THE cease-fire agreement signed in Tokyo last week may not bring Cambodia any closer to peace, but it did mark Japan's emergence as a global political actor. Japan's behind-the-scenes role in arranging the meeting and its support for Thai Prime Minister Chatichai Choonhavan's controversial policy on Indochina underlines a growing split with Washington. So great has been the concern about the Thai-Japanese approach that Assistant Secretary of State Richard Solomon recently flew to Rome to meet secretly with the Thai premier's advisers.
Significant elements of Japan's establishment have become frustrated with Washington's continued hard-line policy toward Vietnam and Cambodia even after withdrawal of Vietnamese combat troops from Cambodia last September. The US denies Vietnam diplomatic recognition, trade, and aid, pending satisfactory resolution of the Cambodia problem. Out of deference to American sensitivity, Japanese economic aid to Vietnam has remained frozen.
The failure of the Paris conference to resolve the Cambodia conflict and the difficulty of achieving the comprehensive settlement pushed by Washington have led some Japanese diplomats to search for other avenues, including dealing directly with Cambodian Prime Minister Hun Sen. Japan's search for an active role has also been spurred by the belief it would have to underwrite much of any peacekeeping and postwar reconstruction in Cambodia.
While seeking to grab Japan's checkbook, neither Washington nor the other powers have given much consideration to its political views. The fact that Japan was not consulted before the ``big five'' of the United Nations Security Council met in Paris last January to discuss a peace plan for Cambodia was particularly rankling to Tokyo.
Following the Paris meeting, a Japanese official bluntly explained his country's unhappiness to the Americans with a football metaphor. ``Japan wanted to be in the huddle rather than be on the team after a touchdown,'' he said.
In February, Japan announced that a senior Foreign Ministry official would visit Phnom Penh for a firsthand assessment. The State Department, which has banned all US executive-branch contact with the Hun Sen government, expressed concern that the visit could only confer legitimacy on the regime. The Japanese ignored that objection. But before visiting Phnom Penh, Masaharu Kohno, director of the Japanese Foreign Ministry's Southeast Asia division, came to Washington for consultation and showed Japan's own peace plan - which called for elections in Cambodia with a limited UN participation. The State Department politely dismissed the plan.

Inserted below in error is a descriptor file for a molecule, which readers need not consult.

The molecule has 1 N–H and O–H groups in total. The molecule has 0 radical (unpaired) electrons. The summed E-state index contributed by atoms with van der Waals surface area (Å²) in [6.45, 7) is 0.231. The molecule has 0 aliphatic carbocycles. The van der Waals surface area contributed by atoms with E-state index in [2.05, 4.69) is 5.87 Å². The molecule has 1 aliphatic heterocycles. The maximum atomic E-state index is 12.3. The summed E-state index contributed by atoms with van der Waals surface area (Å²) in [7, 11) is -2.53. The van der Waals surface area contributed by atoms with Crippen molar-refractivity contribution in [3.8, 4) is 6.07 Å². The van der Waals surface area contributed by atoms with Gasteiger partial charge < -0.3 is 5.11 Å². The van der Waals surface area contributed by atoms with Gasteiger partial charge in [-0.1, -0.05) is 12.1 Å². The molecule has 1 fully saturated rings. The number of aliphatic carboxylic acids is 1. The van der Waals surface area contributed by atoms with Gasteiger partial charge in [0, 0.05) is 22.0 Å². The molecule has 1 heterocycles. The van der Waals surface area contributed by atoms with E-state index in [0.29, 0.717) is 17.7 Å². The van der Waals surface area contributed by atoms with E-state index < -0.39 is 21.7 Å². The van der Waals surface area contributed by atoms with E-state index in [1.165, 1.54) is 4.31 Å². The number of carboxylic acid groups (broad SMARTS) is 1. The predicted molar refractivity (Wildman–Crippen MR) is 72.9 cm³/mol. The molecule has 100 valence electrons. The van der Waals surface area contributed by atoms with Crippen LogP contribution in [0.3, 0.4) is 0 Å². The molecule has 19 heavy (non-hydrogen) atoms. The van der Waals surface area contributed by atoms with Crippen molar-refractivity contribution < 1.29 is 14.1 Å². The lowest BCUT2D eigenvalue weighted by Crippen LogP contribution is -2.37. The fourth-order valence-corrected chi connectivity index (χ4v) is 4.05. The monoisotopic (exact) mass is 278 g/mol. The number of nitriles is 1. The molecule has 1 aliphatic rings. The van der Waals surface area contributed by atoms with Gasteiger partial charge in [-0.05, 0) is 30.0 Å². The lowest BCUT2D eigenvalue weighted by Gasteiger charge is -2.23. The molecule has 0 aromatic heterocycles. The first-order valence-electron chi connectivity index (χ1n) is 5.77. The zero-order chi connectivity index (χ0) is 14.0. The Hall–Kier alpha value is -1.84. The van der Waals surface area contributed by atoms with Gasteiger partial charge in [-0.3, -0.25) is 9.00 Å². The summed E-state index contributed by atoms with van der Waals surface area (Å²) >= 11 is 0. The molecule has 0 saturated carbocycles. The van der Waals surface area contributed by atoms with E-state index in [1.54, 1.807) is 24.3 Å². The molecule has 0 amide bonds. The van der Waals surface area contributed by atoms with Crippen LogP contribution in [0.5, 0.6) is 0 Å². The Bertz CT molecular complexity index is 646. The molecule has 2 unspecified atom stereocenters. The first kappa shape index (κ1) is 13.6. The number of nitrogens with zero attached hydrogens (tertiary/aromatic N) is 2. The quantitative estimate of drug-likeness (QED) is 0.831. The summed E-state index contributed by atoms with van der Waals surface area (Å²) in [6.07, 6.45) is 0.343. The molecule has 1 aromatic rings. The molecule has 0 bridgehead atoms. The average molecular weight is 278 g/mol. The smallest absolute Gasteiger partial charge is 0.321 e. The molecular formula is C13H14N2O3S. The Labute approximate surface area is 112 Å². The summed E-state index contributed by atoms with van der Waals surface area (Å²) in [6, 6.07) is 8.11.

Mr. Kohno, however, returned from Phnom Penh impressed by the growing free market and pragmatism of the regime's leaders. Japanese diplomats concluded it was time to deal seriously with Hun Sen and promote a settlement between him and Prince Sihanouk.
Mr. Chatichai, who had been seeking to turn Indochina's battlefields into marketplaces, became the perfect foil for Japan's assumption of diplomatic leadership in Asia. According to news reports, during his trip to Japan in April, Chatichai proposed to Japanese Prime Minister Toshiki Kaifu that Tokyo host a meeting between Sihanouk and Hun Sen. But as I learned during a recent trip to Thailand, it was Japanese officials who quietly urged Chatichai to suggest the idea to Kaifu. Within days preparations were under way for the meeting.
Publicly, the Americans could only welcome the initiative. But there was concern in Washington that the idea of an immediate cease-fire proposed by the Thais and endorsed by the Japanese might be signed by the Cambodian parties and that it could derail the American plan for a comprehensive settlement. Richard Solomon's warning to the Thai advisers during the secret encounter in Rome clearly has not had any effect on the Thais, but it serves as reminder of Washington's growing divergence with its Asian allies.